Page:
The late, great Bill Cunningham's personal effects have been donated to the New-York Historical Society, and select items will be on display there later this spring.
The NYHS has announced that the possessions of the celebrated NY Times fashion photographer and iconic New Yorker, who died at the age of 87 last June, are now a part of their permanent collection.
Donated by John Kurdewan, Cunningham’s right-hand man, and Louise Doktor, longtime friend and muse, the objects include Cunningham’s personal library of more than 200 books―stuffed with clippings, notes, inscriptions from authors, marginal annotations, and photographs―as well as the Biria bicycle Cunningham rode around the streets of New York, the Nikon camera he used to snap photographs of fashionable New Yorkers on the street and at society events, and his trademark blue jacket, among other items.
The items join "Facades," Cunningham’s collection of 88 photographs featuring historic settings, which were previously donated to them by Cunningham in the 1970s.
Dr. Louise Mirrer, president and CEO of the New-York Historical Society said in a statement, "His death was deeply felt by all of us who knew him and respected his work, so it is with great pride that the New-York Historical Society becomes the new home for his earthly belongings. We feel extremely privileged and grateful that Bill’s longtime friends John and Louise have chosen to share their bequests with us. These objects will join Facades in our permanent collection, allowing scholars and admirers the opportunity to remember Bill’s legacy for years to come.”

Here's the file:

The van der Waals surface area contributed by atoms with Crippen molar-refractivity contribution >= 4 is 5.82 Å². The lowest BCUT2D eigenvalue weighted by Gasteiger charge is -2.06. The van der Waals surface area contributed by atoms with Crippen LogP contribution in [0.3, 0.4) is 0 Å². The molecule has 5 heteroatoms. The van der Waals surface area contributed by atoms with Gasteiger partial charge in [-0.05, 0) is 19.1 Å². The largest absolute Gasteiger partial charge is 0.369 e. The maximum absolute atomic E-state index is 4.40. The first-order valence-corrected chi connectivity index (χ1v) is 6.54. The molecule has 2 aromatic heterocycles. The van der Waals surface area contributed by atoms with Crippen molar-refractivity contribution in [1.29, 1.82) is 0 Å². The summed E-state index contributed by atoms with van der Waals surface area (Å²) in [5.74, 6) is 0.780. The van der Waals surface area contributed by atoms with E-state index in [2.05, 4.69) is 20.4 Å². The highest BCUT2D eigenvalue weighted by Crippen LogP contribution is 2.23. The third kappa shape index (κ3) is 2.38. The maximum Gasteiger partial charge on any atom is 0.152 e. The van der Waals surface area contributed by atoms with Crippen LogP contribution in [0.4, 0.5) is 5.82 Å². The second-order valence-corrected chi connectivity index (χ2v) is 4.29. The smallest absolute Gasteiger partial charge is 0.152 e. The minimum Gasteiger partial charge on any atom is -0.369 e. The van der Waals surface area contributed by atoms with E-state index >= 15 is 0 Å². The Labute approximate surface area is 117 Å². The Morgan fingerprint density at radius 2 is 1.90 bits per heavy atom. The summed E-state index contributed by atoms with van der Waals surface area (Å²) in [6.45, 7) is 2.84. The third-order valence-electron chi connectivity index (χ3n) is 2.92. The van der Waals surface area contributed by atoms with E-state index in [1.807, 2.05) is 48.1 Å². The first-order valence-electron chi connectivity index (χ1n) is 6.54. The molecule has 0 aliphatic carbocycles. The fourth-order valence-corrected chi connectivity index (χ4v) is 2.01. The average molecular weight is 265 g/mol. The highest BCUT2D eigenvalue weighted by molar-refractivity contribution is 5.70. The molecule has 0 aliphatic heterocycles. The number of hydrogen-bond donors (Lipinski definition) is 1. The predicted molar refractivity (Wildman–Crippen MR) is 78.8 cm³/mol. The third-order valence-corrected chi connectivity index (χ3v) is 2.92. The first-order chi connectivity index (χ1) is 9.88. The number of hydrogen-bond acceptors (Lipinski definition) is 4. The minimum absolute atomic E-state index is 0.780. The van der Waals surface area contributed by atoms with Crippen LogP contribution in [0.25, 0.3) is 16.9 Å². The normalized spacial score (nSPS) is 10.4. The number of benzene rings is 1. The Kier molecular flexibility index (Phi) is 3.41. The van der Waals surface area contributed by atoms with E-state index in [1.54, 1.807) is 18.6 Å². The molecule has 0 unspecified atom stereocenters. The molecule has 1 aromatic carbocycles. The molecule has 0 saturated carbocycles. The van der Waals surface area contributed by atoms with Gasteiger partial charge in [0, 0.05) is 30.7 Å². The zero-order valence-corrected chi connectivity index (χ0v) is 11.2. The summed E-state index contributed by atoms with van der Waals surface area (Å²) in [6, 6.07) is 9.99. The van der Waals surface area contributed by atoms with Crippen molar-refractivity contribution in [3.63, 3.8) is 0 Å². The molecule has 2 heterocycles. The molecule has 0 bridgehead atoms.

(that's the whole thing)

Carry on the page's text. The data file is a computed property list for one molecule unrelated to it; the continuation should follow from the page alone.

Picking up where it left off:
Among the items are "a custom-made bicycle helmet, given to Cunningham in 2005 by Bergdorf Goodman in a hat box covered with colorful images from his New York Times column; his pewter Living Landmark presentation plate from 2009, made by Cartier; the Medal of Excellence, presented to Cunningham in 2012 by Carnegie Hall, his longtime residence; and his millinery supplies from his time as a designer, including two hats in the process of being styled, his tools, and a collection of feathers."
Details about when the items will be on display have not been released yet. And if you haven't watched the documentary on Cunningham yet, Bill Cunningham New York , you can do so right here.